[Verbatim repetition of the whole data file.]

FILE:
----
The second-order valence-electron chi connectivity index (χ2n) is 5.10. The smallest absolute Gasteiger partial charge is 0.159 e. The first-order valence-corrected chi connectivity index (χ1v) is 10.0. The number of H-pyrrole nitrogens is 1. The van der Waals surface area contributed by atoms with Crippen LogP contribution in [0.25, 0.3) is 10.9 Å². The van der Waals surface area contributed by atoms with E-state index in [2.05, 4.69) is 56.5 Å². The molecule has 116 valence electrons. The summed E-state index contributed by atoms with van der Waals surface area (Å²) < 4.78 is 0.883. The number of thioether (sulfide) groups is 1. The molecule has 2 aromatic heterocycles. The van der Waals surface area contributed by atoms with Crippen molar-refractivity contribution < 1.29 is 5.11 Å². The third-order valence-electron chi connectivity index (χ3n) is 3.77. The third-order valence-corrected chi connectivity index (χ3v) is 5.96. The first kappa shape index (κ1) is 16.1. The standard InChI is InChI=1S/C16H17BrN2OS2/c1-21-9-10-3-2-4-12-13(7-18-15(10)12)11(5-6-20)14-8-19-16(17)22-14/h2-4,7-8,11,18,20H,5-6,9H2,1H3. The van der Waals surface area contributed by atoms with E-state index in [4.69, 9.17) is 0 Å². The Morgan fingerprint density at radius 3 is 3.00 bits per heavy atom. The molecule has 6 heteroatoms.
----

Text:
The second-order valence-electron chi connectivity index (χ2n) is 5.10. The smallest absolute Gasteiger partial charge is 0.159 e. The first-order valence-corrected chi connectivity index (χ1v) is 10.0. The number of H-pyrrole nitrogens is 1. The van der Waals surface area contributed by atoms with Crippen LogP contribution in [0.25, 0.3) is 10.9 Å². The van der Waals surface area contributed by atoms with E-state index in [2.05, 4.69) is 56.5 Å². The molecule has 116 valence electrons. The summed E-state index contributed by atoms with van der Waals surface area (Å²) < 4.78 is 0.883. The number of thioether (sulfide) groups is 1. The molecule has 2 aromatic heterocycles. The van der Waals surface area contributed by atoms with Crippen molar-refractivity contribution < 1.29 is 5.11 Å². The third-order valence-electron chi connectivity index (χ3n) is 3.77. The third-order valence-corrected chi connectivity index (χ3v) is 5.96. The first kappa shape index (κ1) is 16.1. The standard InChI is InChI=1S/C16H17BrN2OS2/c1-21-9-10-3-2-4-12-13(7-18-15(10)12)11(5-6-20)14-8-19-16(17)22-14/h2-4,7-8,11,18,20H,5-6,9H2,1H3. The van der Waals surface area contributed by atoms with E-state index in [4.69, 9.17) is 0 Å². The Morgan fingerprint density at radius 3 is 3.00 bits per heavy atom. The molecule has 6 heteroatoms.